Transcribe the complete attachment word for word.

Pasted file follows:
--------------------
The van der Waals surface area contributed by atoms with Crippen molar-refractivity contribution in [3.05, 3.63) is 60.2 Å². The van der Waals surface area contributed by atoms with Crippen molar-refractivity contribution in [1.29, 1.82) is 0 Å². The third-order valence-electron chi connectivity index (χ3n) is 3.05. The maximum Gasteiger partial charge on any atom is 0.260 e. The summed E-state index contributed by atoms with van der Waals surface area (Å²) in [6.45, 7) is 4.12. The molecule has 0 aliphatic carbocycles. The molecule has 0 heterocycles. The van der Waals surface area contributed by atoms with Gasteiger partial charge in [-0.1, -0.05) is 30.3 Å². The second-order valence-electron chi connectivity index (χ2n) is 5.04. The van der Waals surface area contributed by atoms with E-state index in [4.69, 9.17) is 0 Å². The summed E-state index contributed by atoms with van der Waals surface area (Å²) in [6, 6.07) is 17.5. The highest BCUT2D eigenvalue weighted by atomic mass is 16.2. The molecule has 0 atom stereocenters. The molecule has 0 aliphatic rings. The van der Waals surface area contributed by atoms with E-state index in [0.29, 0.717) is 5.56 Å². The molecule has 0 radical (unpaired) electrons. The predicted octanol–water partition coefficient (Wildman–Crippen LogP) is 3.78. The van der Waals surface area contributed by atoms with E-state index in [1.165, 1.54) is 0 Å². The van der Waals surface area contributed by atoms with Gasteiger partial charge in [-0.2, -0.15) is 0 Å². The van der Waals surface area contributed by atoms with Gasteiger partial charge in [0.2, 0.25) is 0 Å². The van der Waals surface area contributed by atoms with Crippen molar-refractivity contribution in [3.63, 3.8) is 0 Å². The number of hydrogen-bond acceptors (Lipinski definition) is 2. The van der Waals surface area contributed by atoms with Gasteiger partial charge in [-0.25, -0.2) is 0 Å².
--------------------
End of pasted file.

The van der Waals surface area contributed by atoms with Crippen molar-refractivity contribution in [3.05, 3.63) is 60.2 Å². The van der Waals surface area contributed by atoms with Crippen molar-refractivity contribution in [1.29, 1.82) is 0 Å². The third-order valence-electron chi connectivity index (χ3n) is 3.05. The maximum Gasteiger partial charge on any atom is 0.260 e. The summed E-state index contributed by atoms with van der Waals surface area (Å²) in [6.45, 7) is 4.12. The molecule has 0 aliphatic carbocycles. The molecule has 0 heterocycles. The van der Waals surface area contributed by atoms with Gasteiger partial charge in [-0.1, -0.05) is 30.3 Å². The second-order valence-electron chi connectivity index (χ2n) is 5.04. The van der Waals surface area contributed by atoms with E-state index in [4.69, 9.17) is 0 Å². The summed E-state index contributed by atoms with van der Waals surface area (Å²) in [6, 6.07) is 17.5. The highest BCUT2D eigenvalue weighted by atomic mass is 16.2. The molecule has 0 atom stereocenters. The molecule has 0 aliphatic rings. The van der Waals surface area contributed by atoms with E-state index in [0.29, 0.717) is 5.56 Å². The molecule has 0 radical (unpaired) electrons. The predicted octanol–water partition coefficient (Wildman–Crippen LogP) is 3.78. The van der Waals surface area contributed by atoms with E-state index in [1.165, 1.54) is 0 Å². The van der Waals surface area contributed by atoms with Gasteiger partial charge in [-0.2, -0.15) is 0 Å². The van der Waals surface area contributed by atoms with Gasteiger partial charge in [0.2, 0.25) is 0 Å². The van der Waals surface area contributed by atoms with Crippen molar-refractivity contribution in [3.63, 3.8) is 0 Å². The number of hydrogen-bond acceptors (Lipinski definition) is 2. The van der Waals surface area contributed by atoms with Gasteiger partial charge in [-0.25, -0.2) is 0 Å².